If you have been injured due to another party acting negligently, then you might have cause for a personal injury claim or lawsuit – but what is the difference? They are often used interchangeably but there are a few important differences. Read on to learn what they are and then contact The Law Offices of Larry H. Parker at 800-333-0000 for a free legal consultation.
Personal Injury Claims
If someone caused you to suffer an injury, then you can bring a personal injury claim against them and/or their insurer. You give the insurance company the information they need about the cause and circumstances that resulted in your accident, as well as the costs you believe should be reimbursed. This will include medical costs, pain and suffering, property damage, and other costs.
Once you have filed the claim, the insurance company will give it a claim number and review the information you have provided. In most cases, they will come back and offer a settlement. This will likely be less than you were asking for. You can then accept the offer or negotiate to get an offer that is fair. All of this is handled by your personal injury attorney.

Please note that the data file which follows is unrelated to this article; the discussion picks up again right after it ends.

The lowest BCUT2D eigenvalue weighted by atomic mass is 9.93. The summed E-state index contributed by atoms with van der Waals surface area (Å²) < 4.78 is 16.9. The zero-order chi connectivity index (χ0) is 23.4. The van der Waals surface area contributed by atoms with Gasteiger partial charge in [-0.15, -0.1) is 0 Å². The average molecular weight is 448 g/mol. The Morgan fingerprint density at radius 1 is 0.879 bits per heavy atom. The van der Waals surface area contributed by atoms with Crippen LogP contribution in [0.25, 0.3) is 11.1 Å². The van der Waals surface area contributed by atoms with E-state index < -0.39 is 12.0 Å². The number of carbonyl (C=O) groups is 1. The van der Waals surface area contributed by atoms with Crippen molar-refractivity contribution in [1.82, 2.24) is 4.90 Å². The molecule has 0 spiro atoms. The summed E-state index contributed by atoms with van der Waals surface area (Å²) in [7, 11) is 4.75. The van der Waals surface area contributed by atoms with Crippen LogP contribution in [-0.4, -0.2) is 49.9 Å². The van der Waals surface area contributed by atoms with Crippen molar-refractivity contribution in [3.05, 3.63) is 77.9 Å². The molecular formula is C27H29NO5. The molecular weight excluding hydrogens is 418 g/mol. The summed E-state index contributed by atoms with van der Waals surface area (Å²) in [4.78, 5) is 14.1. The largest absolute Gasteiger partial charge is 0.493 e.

Personal Injury Lawsuits
It is actually very rare for a case to get to the point of a lawsuit. It is even rarer for a person to file a lawsuit without first filing a claim. In most cases, if a case gets to the point of litigation it is because the attorneys for the defense and plaintiff were not able to come to an agreement on a settlement. There are many steps required to file a lawsuit that are not part of the process of filing an injury claim.
For example, the plaintiff needs to file a petition with the court, have the defendant served with the lawsuit, make depositions, order and copy transcripts of medical records, police records, witness statements, and other statements, and get expert testimony from medical experts and/or accident reconstruction experts as required.
When Claims Turn into Lawsuits
As noted above, the main reason that a claim turns into a lawsuit is that the claim is not settled. This is very rare for a number of reasons. First, it costs much more to go to court than it does to settle the case – for both parties. Second, it can take many months, or even years, to get a case through the court system. Your attorney can help you determine if you should settle or go to court. In most cases, it will come down to how different the numbers are.
For example, if you suffered a serious injury and the at-fault party’s insurance company is willing to come within a few thousand dollars of what you are asking, then it is likely best to take the settlement. On the other hand, if they are refusing to admit their insured was at fault or are only offer 20% of your actual damages, then it might make sense to take the case to court.